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Simon Harris says Ireland's blasphemy laws are 'silly' and 'embarrassing'

It’s been suggested by experts that our current blasphemy laws are ‘unenforceable’.

Simon Harris Wont Run For Taoiseach Minister For Health Simon Harris Source: Sam Boal/RollingNews.ie

Updated at 2.50pm

MINISTER FOR HEALTH Simon Harris has called Ireland’s blasphemy law “silly” and said he’d like a referendum on the issue in the near future.

It comes after reports that gardaí are investigating comments made by TV personality Stephen Fry on RTÉ.

During an interview with Gay Byrne on The Meaning of Life in 2015, Fry said that if God exists, he’s “quite clearly an utter maniac, totally selfish” – among other comments – which prompted a complaint that this was illegal under the Defamation Act.

Harris told reporters today: “It’s silly, it’s a little embarrassing, it needs to be changed. I’m very pleased that the government wishes to see a referendum in relation to this issue, it obviously does require constitutional change and I think the Department of Justice have clarified they are at the preparatory stage in relation to a referendum.

“We’ve committed to a number of referenda during the course of this government, I expect that to be one, I’d hope to see it sooner rather than later.

This is a democracy, people have the right to express whatever view they do, and Stephen Fry, regardless of your views and your own religious views, clearly was making a number of points that he felt very strongly (about) in his usual witty way, and I think we do need a referendum in that regard.

Harris made the comments at the launch of the HSE’s Organ Donation and Transplant Ireland’s new offices in Dublin city centre.

Earlier today, the former justice minister who amended Ireland’s blasphemy law in 2009 says that it was constructed in a way that would make prosecutions difficult.

Dermot Ahern, former Minister for Justice who drafted the amendment to the Defamation Act in 2009, told Today with Sean O’Rourke that they were restricted on their options.

“It wasn’t on my highest priority when I became minister because I was confronted with gangland crime. After about a year, I decided I’d have to do something and bring forward the Defamation Bill.”

Lord Snowdon Service of Thanksgiving Fry has yet to comment on reports that he's being investigated by gardaí for his commentary on God. Source: PA Wire/PA Images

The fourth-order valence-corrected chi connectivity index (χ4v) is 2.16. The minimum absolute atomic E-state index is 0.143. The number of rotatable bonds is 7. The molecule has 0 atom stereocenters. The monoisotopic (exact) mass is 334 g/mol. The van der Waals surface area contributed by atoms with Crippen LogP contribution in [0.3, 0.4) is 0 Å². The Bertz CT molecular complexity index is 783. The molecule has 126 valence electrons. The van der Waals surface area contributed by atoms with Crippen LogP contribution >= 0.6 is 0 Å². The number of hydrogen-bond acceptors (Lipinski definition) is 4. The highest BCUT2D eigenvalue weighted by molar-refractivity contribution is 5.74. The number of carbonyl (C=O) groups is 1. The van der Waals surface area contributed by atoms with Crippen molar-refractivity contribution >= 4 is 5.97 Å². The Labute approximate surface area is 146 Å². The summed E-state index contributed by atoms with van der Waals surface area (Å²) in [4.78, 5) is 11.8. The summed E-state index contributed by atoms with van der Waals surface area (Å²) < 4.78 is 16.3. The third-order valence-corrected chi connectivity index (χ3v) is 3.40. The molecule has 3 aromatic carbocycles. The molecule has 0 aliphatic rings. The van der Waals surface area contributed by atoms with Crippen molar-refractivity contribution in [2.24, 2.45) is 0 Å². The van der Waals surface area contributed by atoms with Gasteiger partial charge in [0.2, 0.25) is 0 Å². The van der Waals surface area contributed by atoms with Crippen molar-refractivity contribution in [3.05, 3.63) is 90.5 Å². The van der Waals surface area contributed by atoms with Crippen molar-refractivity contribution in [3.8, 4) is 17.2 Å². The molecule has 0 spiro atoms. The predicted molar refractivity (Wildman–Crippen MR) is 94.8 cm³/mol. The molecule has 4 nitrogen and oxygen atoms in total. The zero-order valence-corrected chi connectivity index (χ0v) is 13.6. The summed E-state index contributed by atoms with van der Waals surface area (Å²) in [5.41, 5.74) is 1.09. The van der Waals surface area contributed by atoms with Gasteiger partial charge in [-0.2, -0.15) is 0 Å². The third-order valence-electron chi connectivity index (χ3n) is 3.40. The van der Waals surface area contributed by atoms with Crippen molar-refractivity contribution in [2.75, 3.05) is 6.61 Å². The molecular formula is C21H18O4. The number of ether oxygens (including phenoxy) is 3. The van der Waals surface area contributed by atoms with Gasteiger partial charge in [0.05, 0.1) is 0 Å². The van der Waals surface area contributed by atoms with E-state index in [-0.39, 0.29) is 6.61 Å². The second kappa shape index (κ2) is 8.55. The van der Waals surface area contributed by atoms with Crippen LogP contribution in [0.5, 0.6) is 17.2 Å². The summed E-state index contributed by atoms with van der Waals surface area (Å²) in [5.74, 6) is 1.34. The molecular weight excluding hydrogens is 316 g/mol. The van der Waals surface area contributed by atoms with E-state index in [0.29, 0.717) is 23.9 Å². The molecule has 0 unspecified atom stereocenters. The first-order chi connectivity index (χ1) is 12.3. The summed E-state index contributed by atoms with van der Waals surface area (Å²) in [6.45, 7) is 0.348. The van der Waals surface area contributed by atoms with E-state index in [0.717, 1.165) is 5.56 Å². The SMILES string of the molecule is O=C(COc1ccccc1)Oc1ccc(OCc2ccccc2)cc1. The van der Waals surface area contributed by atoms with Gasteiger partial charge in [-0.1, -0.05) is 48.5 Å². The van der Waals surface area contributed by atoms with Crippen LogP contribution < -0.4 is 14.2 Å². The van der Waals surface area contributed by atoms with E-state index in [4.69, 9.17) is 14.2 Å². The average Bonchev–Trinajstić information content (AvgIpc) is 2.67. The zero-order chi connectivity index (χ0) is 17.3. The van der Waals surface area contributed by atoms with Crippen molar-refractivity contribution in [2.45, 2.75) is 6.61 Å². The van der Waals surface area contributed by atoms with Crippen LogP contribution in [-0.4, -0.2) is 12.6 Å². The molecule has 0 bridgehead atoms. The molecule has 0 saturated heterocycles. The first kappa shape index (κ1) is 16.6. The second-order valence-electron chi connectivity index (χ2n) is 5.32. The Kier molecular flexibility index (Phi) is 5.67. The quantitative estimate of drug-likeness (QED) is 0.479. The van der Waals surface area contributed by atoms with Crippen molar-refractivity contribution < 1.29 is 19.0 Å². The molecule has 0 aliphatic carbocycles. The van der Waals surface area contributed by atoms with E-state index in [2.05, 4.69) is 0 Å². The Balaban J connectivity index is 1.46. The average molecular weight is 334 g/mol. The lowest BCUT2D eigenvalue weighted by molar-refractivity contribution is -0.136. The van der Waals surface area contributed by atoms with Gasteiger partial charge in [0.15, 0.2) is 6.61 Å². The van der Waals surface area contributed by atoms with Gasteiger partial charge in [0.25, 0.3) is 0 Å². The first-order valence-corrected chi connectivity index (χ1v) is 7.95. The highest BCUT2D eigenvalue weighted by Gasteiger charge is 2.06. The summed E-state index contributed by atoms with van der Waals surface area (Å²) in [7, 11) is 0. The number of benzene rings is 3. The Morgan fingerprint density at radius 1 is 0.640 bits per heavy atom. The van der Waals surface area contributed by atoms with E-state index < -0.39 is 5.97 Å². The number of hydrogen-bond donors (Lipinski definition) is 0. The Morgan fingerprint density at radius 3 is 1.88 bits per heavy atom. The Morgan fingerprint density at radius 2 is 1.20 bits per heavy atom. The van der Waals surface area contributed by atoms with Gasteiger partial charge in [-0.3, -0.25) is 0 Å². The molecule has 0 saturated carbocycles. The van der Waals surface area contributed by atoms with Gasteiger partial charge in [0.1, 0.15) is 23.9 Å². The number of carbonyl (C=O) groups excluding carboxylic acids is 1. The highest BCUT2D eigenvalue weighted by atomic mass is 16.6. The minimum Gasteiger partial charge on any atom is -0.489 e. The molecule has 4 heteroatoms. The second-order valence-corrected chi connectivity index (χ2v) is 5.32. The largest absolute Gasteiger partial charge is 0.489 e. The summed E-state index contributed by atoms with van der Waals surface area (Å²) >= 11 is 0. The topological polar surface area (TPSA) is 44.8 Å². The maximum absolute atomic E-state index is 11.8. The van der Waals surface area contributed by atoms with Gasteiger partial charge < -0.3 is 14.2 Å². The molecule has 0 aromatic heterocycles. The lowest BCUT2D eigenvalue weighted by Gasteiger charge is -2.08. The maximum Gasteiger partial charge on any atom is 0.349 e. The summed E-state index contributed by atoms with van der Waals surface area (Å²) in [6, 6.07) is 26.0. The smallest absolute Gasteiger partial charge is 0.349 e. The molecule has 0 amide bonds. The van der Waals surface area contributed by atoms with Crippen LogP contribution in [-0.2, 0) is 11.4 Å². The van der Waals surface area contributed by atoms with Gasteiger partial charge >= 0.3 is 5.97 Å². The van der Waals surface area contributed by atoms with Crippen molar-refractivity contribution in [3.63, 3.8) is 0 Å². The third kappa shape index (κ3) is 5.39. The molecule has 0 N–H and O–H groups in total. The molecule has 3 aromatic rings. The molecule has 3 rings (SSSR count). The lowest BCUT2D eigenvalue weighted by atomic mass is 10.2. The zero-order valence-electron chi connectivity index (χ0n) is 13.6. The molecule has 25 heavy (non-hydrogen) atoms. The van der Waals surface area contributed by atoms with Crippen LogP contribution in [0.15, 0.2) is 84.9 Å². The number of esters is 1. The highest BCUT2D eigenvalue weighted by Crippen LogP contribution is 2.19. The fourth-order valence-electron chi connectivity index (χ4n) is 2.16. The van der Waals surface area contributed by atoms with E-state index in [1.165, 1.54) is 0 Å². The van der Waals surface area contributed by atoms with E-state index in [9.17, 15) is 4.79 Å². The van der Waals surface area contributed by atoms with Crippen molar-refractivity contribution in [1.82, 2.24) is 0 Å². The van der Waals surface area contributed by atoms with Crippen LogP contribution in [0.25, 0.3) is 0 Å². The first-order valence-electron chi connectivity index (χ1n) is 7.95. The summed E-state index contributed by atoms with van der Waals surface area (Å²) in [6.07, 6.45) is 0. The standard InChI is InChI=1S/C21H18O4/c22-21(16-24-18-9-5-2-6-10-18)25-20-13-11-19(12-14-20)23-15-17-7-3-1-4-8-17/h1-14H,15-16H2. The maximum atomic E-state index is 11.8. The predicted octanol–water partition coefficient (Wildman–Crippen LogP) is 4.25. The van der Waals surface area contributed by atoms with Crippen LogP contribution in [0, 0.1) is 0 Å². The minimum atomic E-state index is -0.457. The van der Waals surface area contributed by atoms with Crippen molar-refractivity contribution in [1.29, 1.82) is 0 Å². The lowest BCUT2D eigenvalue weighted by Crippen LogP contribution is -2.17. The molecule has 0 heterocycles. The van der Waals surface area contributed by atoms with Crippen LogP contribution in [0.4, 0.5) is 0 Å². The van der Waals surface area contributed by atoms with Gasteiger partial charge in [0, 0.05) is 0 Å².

The bill was mainly about slander, defamation, and court case awards.

I sat down with the Attorney General we went through the whole thing and at the very end of it, he said ‘By the way, you have to put in something about blasphemy’.

He was told that in the Constitution there’s a mandatory obligation to have a law on blasphemy.

“So he gave me a choice: either we hold a referendum to delete a law on blasphemy, or we renew the crime of blasphemy, and that’s the choice we took.”

He said that he couldn’t justify or recommend bringing a single referendum forward when the country was as cash-strapped as it was.

Ahern said that the definition of blasphemy, which was introduced in his amendment, was done in such a way that it would be difficult to enforce.

Dr Neville Cox [professor at Trinity College] subsequently said that the legislation ‘fulfilled the institutional obligation to have a crime of blasphemy’, but ‘skillfully rendered the law completely unenforceable’.

Ahern admitted that ‘to a certain extent’ it was constructed like that on purpose.

The Attorney General wouldn’t forgive me for saying it but, we put in so many hurdles in order to ground a prosecution that we believed we’d never see a prosecution.

Defamation

Source: RTÉ - IRELAND’S NATIONAL PUBLIC SERVICE MEDIA/YouTube

The 2009 amendment to the Defamation Act 2009 states:

A person who publishes or utters blasphemous matter shall be guilty of an offence and shall be liable upon conviction on indictment to a fine not exceeding €25,000.

However, it also states:

It shall be a defence to proceedings for an offence under this section for the defendant to prove that a reasonable person would find genuine literary, artistic, political, scientific, or academic value in the matter to which the offence relates.

Last year, there was some speculation that Louis Theroux’s documentary My Scientology Movie wouldn’t be shown in Ireland because of blasphemy laws.

With reporting by Órla Ryan

Read: Gardaí ‘not commenting’ on complaint of blasphemy against Stephen Fry

Read: Ireland’s blasphemy laws unlikely to prevent Louis Theroux’s Scientology film from being released here

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